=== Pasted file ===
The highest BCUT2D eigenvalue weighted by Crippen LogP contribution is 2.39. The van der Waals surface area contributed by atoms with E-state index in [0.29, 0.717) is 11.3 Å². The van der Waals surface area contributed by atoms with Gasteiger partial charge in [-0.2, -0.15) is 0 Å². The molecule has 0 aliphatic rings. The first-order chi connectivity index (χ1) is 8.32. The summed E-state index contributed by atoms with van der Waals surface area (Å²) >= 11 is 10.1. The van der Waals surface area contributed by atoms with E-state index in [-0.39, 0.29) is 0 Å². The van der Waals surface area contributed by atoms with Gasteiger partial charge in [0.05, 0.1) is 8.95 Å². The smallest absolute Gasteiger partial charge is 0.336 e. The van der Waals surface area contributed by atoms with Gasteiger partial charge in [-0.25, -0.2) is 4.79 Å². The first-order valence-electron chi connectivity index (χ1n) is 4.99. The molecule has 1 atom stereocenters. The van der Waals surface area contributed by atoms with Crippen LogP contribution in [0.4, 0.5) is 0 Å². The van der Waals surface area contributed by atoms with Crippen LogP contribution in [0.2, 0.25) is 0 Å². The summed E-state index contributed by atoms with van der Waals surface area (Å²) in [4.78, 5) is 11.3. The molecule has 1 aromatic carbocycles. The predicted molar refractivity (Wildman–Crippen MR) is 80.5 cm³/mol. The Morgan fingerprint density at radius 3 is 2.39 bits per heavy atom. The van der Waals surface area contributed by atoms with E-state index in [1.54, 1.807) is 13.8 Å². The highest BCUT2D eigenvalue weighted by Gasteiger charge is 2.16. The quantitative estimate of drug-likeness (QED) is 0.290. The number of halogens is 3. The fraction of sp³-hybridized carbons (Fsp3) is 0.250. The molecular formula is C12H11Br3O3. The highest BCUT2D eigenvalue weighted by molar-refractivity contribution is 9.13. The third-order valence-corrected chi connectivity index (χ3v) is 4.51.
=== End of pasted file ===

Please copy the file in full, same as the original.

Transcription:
The highest BCUT2D eigenvalue weighted by Crippen LogP contribution is 2.39. The van der Waals surface area contributed by atoms with E-state index in [0.29, 0.717) is 11.3 Å². The van der Waals surface area contributed by atoms with Gasteiger partial charge in [-0.2, -0.15) is 0 Å². The molecule has 0 aliphatic rings. The first-order chi connectivity index (χ1) is 8.32. The summed E-state index contributed by atoms with van der Waals surface area (Å²) >= 11 is 10.1. The van der Waals surface area contributed by atoms with E-state index in [-0.39, 0.29) is 0 Å². The van der Waals surface area contributed by atoms with Gasteiger partial charge in [0.05, 0.1) is 8.95 Å². The smallest absolute Gasteiger partial charge is 0.336 e. The van der Waals surface area contributed by atoms with Gasteiger partial charge in [-0.25, -0.2) is 4.79 Å². The first-order valence-electron chi connectivity index (χ1n) is 4.99. The molecule has 1 atom stereocenters. The van der Waals surface area contributed by atoms with Crippen LogP contribution in [0.4, 0.5) is 0 Å². The van der Waals surface area contributed by atoms with Crippen LogP contribution in [0.2, 0.25) is 0 Å². The summed E-state index contributed by atoms with van der Waals surface area (Å²) in [4.78, 5) is 11.3. The molecule has 1 aromatic carbocycles. The predicted molar refractivity (Wildman–Crippen MR) is 80.5 cm³/mol. The Morgan fingerprint density at radius 3 is 2.39 bits per heavy atom. The van der Waals surface area contributed by atoms with E-state index in [1.54, 1.807) is 13.8 Å². The highest BCUT2D eigenvalue weighted by Gasteiger charge is 2.16. The quantitative estimate of drug-likeness (QED) is 0.290. The number of halogens is 3. The fraction of sp³-hybridized carbons (Fsp3) is 0.250. The molecular formula is C12H11Br3O3. The highest BCUT2D eigenvalue weighted by molar-refractivity contribution is 9.13. The third-order valence-corrected chi connectivity index (χ3v) is 4.51.